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Netanyahu's Desperate Campaign Promise Would 'Bury Any Chance of Peace'

The Arab world has furiously condemned the Israeli prime minister's pledge to annex a large chunk of the occupied West Bank if he's re-elected.

by Tim Hume
11 September 2019, 2:30pm

This article originally appeared on VICE US.

Israeli Prime Minister Benjamin Netanyahu, desperate to gain votes in next week’s national elections, pledged Tuesday to annex a large chunk of the occupied West Bank if he wins re-election this month.

The plan, if enacted, would spell disaster hopes for a two-state solution, taking land intended for a future Palestinian state, and leaving Palestinian territory in the West Bank completely encircled by Israel. Predictably, the campaign promise has outraged the Arab world, prompting warnings the move would be the death knell of any hopes of peace in the region.

In a live speech on Israeli TV, Netanyahu said he planned to apply Israeli sovereignty to the Jordan Valley and the northern Dead Sea — territory that comprises nearly one-third of the occupied West Bank.

Calling the land “Israel’s eastern border,” he said the annexation would happen “immediately after the election if I receive a clear mandate to do so from you, the citizens of Israel.”

Palestinian diplomat Saeb Erekat said the move would “bury any chance of peace,” while Palestinian President Mahmoud Abbas said any annexation would immediately extinguish any agreements previously reached with the Israelis.

Israel captured the West Bank in the 1967 Six Day war, but never annexed the territory, while Palestinians claim the whole area for a future independent state. About 65,000 Palestinians and 11,000 Israeli settlers live in the Jordan Valley and northern Dead Sea area.

Netanyahu also reiterated a pledge to annex all Jewish settlements in the West Bank, but said he would wait until the release of President Donald Trump’s plan for a peace deal between Israelis and Palestinians, expected shortly after the Israeli elections. He credited his “personal relationship with President Trump” for granting him a “unique, one-off opportunity” to expand and secure the country’s borders.

“We haven’t had such an opportunity since the Six Day War, and I doubt we’ll have another opportunity in the next 50 years,” he said. A recent poll suggests nearly half of Jewish Israelis would support the move if it were endorsed by the Trump administration.

In 2017, the Trump administration broke with international consensus — and decades of U.S. policy — by recognizing East Jerusalem as part of Israel. It did the same with the Golan Heights in March. Palestinians warned that the moves would set a dangerous precedent for Israeli land grabs in the West Bank.

READ MORE: How the Trump-Netanyahu bromance could backfire on Israel

Critics warned Tuesday that further moves to undermine the two-state solution would drive the Palestinians to abandon any efforts towards peace.

U.N. Secretary-General Antonio Guterres saying the plan would be “devastating” to prospects for peace, and would not be internationally recognized, while the Arab League released a statement saying Netanyahu was “undermining the chances of any progress in the peace process and [would] torpedo all its foundations.”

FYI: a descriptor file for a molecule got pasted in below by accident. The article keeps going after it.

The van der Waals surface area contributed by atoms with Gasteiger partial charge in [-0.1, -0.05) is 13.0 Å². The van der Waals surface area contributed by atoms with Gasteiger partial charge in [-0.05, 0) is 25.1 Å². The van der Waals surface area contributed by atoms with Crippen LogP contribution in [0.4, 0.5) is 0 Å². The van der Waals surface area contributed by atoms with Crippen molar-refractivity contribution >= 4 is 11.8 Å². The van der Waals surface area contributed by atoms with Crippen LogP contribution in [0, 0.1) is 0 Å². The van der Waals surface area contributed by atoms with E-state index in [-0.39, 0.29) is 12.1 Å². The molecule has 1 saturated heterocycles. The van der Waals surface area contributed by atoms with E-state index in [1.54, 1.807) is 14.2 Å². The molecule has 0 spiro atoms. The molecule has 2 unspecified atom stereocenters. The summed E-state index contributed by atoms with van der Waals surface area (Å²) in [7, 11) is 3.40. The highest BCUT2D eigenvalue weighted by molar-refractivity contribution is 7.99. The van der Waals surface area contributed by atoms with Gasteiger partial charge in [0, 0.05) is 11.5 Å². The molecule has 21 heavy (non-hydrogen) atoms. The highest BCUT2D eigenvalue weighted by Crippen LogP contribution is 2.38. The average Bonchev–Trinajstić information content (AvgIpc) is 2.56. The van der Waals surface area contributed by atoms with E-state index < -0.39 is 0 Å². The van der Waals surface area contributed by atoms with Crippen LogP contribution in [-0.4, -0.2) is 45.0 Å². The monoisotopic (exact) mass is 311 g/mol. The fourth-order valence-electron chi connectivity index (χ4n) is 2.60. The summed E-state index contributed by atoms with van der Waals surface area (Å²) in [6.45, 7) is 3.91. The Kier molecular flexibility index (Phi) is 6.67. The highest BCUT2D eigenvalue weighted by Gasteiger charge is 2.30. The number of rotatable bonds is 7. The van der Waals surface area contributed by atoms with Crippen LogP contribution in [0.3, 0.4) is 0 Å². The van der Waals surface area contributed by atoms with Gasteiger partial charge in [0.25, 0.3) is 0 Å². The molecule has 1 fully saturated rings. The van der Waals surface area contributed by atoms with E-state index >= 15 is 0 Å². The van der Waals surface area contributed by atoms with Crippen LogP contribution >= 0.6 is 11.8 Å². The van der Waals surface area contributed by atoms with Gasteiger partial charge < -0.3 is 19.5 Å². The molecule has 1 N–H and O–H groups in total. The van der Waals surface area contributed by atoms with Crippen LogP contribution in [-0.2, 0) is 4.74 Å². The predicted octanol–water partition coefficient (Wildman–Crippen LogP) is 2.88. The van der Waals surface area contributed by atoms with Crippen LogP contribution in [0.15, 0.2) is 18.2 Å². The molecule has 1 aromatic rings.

Jordan’s Foreign Minister, Ayman Safadi, said the plan could “push the whole region towards violence,” while Hanan Ashrawi, a senior official in the Palestine Liberation Organization, tweeted that Netanyahu was seeking to carry out “an ethnic cleansing agenda.”

In Israel, rival parties dismissed the announcement as a naked political ploy and expressed scepticism that the veteran leader would deliver on his pledge.

The opposition centrist Blue and White party, currently neck-and-neck with Netanyahu’s Likud in the polls, dismissed the announcement as an “election trick.”

“It’s not even a particularly successful trick because the lie is so transparent,” said the party’s co-leader Yair Lapid, adding Netanyahu “doesn't want to annex territories, he wants to annex votes.” Israel last held national elections in April, but is returning to the polls because Netanyahu, whose popularity has been hit by a series of corruption scandals, failed to form a coalition.

READ: Netanyahu just put up a giant gold “Trump” sign in the Golan Heights

Rival right-wing party Yamina challenged Netanyahu to push for the policy while in government, or else his promise would be dismissed as “cheap political spin,” while a pro-settler group, Regavim, also expressed doubts that Netanyahu would deliver. “The true test will be in actions, not announcements,” it said in a statement.

Shortly after making the announcement Tuesday, Netanyahu was forced to briefly leave the stage at an election rally because of rockets fired towards the cities of Ashdod and Ashkelon from Gaza. The Israeli military said the rockets were intercepted by the Iron Dome anti-missile system, and Israeli aircraft hit 15 targets in retaliatory strikes on Hamas sites in Gaza.

Cover: Israeli Prime Minister Benjamin Netanyahu, speaks during a press conference in Tel Aviv, Israel, Tuesday, Sept. 10, 2019. Netanyahu vowed Tuesday to begin annexing West Bank settlements if he wins national elections next week. (AP Photo/Oded Balilty)